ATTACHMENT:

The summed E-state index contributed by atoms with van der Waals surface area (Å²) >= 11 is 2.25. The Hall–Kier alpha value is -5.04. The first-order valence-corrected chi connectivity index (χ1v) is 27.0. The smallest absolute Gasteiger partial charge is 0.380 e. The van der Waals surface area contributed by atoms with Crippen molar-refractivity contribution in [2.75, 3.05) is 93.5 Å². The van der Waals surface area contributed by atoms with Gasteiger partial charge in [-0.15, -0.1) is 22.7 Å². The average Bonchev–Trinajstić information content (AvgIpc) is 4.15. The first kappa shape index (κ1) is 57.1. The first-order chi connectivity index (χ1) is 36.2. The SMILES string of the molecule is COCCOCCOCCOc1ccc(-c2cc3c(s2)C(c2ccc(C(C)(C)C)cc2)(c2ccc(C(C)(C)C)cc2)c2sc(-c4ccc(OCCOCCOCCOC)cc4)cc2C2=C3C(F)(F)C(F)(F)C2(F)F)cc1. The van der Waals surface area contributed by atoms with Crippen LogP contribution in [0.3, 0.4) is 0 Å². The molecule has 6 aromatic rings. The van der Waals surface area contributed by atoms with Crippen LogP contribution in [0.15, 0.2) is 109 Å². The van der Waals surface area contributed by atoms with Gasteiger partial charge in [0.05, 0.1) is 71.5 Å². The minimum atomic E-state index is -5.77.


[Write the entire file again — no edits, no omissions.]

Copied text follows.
The summed E-state index contributed by atoms with van der Waals surface area (Å²) >= 11 is 2.25. The Hall–Kier alpha value is -5.04. The first-order valence-corrected chi connectivity index (χ1v) is 27.0. The smallest absolute Gasteiger partial charge is 0.380 e. The van der Waals surface area contributed by atoms with Crippen molar-refractivity contribution in [2.75, 3.05) is 93.5 Å². The van der Waals surface area contributed by atoms with Gasteiger partial charge in [-0.15, -0.1) is 22.7 Å². The average Bonchev–Trinajstić information content (AvgIpc) is 4.15. The first kappa shape index (κ1) is 57.1. The first-order chi connectivity index (χ1) is 36.2. The SMILES string of the molecule is COCCOCCOCCOc1ccc(-c2cc3c(s2)C(c2ccc(C(C)(C)C)cc2)(c2ccc(C(C)(C)C)cc2)c2sc(-c4ccc(OCCOCCOCCOC)cc4)cc2C2=C3C(F)(F)C(F)(F)C2(F)F)cc1. The van der Waals surface area contributed by atoms with Crippen LogP contribution in [0.3, 0.4) is 0 Å². The molecule has 6 aromatic rings. The van der Waals surface area contributed by atoms with Crippen LogP contribution in [0.15, 0.2) is 109 Å². The van der Waals surface area contributed by atoms with Gasteiger partial charge in [0.05, 0.1) is 71.5 Å². The minimum atomic E-state index is -5.77.